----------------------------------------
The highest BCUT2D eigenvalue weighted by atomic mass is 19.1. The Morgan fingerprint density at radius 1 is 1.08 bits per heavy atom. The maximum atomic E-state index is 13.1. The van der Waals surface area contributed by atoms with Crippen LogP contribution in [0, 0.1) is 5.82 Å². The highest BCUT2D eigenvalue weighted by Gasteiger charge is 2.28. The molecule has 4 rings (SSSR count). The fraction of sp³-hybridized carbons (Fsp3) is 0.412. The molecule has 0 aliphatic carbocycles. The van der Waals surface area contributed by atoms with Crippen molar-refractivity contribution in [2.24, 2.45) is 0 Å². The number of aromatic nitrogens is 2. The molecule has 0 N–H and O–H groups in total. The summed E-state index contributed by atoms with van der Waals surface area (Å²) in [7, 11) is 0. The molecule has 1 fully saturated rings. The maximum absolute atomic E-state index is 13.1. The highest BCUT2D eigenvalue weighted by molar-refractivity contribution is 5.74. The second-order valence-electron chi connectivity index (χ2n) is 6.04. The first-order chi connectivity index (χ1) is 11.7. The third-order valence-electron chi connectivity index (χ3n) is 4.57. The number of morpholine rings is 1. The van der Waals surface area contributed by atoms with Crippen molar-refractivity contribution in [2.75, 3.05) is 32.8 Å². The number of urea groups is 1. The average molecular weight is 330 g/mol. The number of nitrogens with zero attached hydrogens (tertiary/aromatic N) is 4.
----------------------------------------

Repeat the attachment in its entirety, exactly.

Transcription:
The highest BCUT2D eigenvalue weighted by atomic mass is 19.1. The Morgan fingerprint density at radius 1 is 1.08 bits per heavy atom. The maximum atomic E-state index is 13.1. The van der Waals surface area contributed by atoms with Crippen LogP contribution in [0, 0.1) is 5.82 Å². The highest BCUT2D eigenvalue weighted by Gasteiger charge is 2.28. The molecule has 4 rings (SSSR count). The fraction of sp³-hybridized carbons (Fsp3) is 0.412. The molecule has 0 aliphatic carbocycles. The van der Waals surface area contributed by atoms with Crippen molar-refractivity contribution in [2.24, 2.45) is 0 Å². The number of aromatic nitrogens is 2. The molecule has 0 N–H and O–H groups in total. The summed E-state index contributed by atoms with van der Waals surface area (Å²) in [7, 11) is 0. The molecule has 1 fully saturated rings. The maximum absolute atomic E-state index is 13.1. The highest BCUT2D eigenvalue weighted by molar-refractivity contribution is 5.74. The second-order valence-electron chi connectivity index (χ2n) is 6.04. The first-order chi connectivity index (χ1) is 11.7. The third-order valence-electron chi connectivity index (χ3n) is 4.57. The number of morpholine rings is 1. The van der Waals surface area contributed by atoms with Crippen molar-refractivity contribution in [2.75, 3.05) is 32.8 Å². The number of urea groups is 1. The average molecular weight is 330 g/mol. The number of nitrogens with zero attached hydrogens (tertiary/aromatic N) is 4.